Leucine-to-carbon conversion factors (CFs) are needed for converting substrate incorporation into biomass production of heterotrophic bacteria. During 2006 we performed 20 dilution experiments for determining the spatiotemporal variability of empirical CFs in temperate Atlantic coastal waters. Values (0.49 to 1.92 kg C mol Leu -1) showed maxima in autumn to early winter and minima in summer. Spatially averaged CFs were significantly negatively correlated with in situ leucine incorporation rates (r = - 0.91) and positively correlated with phosphate concentrations (r = 0.76). These relationships, together with a strong positive covariation between cell-specific leucine incorporation rates and carbon contents (r = 0.85), were interpreted as a strategy to maximize survival through protein synthesis and low growth rates under nutrient limitation (low CFs) until favorable conditions stimulate cell division relative to protein synthesis (high CFs). A multiple regression with in situ leucine incorporation rates and cellular carbon contents explained 96% of CF variance in our ecosystem, suggesting their potential prediction from more easily measurable routine variables. The use of the theoretical CF of 1.55 kg C mol Leu -1 would have resulted in a serious overestimation (73%) of annual bacterial production rates. Our results emphasize the need for considering the temporal scale in CFs for bacterial production studies.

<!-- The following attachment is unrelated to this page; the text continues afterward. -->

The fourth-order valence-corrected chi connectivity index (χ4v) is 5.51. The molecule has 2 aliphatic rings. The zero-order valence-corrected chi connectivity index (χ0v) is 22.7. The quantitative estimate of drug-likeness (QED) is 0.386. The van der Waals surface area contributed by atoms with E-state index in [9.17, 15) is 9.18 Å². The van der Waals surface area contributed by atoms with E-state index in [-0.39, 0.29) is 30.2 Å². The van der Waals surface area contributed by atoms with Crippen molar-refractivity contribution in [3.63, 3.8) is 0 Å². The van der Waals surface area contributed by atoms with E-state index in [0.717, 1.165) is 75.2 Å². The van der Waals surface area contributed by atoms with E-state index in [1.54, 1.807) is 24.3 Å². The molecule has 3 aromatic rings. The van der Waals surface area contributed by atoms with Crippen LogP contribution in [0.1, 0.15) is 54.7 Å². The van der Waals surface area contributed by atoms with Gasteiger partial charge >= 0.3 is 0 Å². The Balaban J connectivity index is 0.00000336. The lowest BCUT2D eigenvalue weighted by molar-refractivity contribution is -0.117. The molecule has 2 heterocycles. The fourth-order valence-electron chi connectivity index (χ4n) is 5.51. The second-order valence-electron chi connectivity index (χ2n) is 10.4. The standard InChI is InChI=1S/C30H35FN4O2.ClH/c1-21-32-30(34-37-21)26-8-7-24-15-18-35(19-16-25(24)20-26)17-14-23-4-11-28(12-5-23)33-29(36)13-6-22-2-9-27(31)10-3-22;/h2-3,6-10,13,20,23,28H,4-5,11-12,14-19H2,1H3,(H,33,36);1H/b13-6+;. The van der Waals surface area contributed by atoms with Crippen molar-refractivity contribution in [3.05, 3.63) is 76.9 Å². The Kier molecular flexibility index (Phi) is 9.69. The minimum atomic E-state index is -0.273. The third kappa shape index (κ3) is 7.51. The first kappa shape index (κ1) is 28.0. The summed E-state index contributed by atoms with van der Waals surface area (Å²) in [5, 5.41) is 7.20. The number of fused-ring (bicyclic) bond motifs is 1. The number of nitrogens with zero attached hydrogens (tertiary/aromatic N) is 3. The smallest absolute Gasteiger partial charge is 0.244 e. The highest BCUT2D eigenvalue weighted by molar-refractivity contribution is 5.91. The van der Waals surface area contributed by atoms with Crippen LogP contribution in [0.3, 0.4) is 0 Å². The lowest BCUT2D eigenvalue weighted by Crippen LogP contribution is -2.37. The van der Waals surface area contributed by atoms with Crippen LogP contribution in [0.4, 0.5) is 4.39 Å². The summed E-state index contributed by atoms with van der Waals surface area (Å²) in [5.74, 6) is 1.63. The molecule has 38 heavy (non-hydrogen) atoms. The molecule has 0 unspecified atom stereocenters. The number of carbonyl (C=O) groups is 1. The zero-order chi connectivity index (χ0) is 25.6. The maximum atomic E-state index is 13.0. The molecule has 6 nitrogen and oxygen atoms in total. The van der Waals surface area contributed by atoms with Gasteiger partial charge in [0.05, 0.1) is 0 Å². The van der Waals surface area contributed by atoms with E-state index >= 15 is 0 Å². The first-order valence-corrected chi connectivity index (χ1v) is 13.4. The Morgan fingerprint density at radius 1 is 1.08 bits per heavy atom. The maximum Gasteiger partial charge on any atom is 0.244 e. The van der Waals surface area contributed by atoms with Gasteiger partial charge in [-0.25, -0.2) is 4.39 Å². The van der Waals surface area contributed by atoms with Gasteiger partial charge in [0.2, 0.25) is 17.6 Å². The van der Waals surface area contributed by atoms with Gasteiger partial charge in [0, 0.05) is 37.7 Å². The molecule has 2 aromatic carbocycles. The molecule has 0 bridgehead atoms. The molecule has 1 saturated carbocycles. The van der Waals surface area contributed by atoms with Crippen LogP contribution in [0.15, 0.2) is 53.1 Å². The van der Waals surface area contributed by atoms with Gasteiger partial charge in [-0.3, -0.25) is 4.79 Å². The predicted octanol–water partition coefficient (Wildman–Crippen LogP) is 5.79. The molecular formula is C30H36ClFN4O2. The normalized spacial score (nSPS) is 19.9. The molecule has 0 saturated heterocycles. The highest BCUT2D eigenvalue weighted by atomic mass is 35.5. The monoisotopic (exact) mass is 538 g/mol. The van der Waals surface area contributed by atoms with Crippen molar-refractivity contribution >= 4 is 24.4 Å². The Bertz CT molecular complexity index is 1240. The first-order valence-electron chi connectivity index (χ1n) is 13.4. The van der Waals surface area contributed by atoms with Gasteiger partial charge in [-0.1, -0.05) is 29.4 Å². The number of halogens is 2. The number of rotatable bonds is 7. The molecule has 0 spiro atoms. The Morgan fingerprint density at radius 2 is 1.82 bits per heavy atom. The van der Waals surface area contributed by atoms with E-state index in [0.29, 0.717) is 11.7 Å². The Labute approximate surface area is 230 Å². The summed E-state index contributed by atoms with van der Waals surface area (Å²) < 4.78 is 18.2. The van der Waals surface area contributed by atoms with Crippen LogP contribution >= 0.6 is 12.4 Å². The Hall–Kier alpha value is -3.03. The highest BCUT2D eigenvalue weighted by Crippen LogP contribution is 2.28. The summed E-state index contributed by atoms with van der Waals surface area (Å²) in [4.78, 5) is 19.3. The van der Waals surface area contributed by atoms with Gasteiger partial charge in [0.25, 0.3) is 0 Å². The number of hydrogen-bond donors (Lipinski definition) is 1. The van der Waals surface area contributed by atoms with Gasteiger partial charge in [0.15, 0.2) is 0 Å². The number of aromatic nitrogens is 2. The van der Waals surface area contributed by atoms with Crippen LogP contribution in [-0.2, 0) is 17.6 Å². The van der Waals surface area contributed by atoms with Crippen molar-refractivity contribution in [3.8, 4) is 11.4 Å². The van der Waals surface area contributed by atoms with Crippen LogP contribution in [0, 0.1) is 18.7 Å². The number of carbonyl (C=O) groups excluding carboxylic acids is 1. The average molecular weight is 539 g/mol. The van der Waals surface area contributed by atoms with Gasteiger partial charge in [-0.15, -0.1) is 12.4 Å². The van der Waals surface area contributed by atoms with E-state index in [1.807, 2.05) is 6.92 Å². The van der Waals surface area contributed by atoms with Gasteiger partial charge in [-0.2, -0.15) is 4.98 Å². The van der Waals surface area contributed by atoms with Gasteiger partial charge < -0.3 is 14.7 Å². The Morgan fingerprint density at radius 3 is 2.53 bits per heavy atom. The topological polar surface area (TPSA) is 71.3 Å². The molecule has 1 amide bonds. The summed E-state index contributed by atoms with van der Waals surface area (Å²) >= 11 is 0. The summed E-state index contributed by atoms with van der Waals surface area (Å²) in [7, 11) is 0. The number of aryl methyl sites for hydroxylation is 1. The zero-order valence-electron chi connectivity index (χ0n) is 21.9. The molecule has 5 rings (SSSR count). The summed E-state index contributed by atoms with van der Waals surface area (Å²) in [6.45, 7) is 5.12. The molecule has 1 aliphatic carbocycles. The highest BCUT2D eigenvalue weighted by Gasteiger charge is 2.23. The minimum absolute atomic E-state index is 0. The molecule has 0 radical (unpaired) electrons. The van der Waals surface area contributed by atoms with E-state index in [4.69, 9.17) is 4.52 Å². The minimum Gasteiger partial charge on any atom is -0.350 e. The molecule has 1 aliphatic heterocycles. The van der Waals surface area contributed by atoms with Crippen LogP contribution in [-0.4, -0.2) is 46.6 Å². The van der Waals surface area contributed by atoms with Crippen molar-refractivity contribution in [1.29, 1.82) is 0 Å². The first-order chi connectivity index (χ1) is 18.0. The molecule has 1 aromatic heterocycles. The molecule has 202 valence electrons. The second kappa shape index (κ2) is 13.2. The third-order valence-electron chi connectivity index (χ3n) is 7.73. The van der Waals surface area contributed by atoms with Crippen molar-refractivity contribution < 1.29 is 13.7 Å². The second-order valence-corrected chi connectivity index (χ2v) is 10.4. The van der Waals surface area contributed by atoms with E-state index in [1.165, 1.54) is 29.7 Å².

ASJC Scopus subject areas
- Food Science
- Applied Microbiology and Biotechnology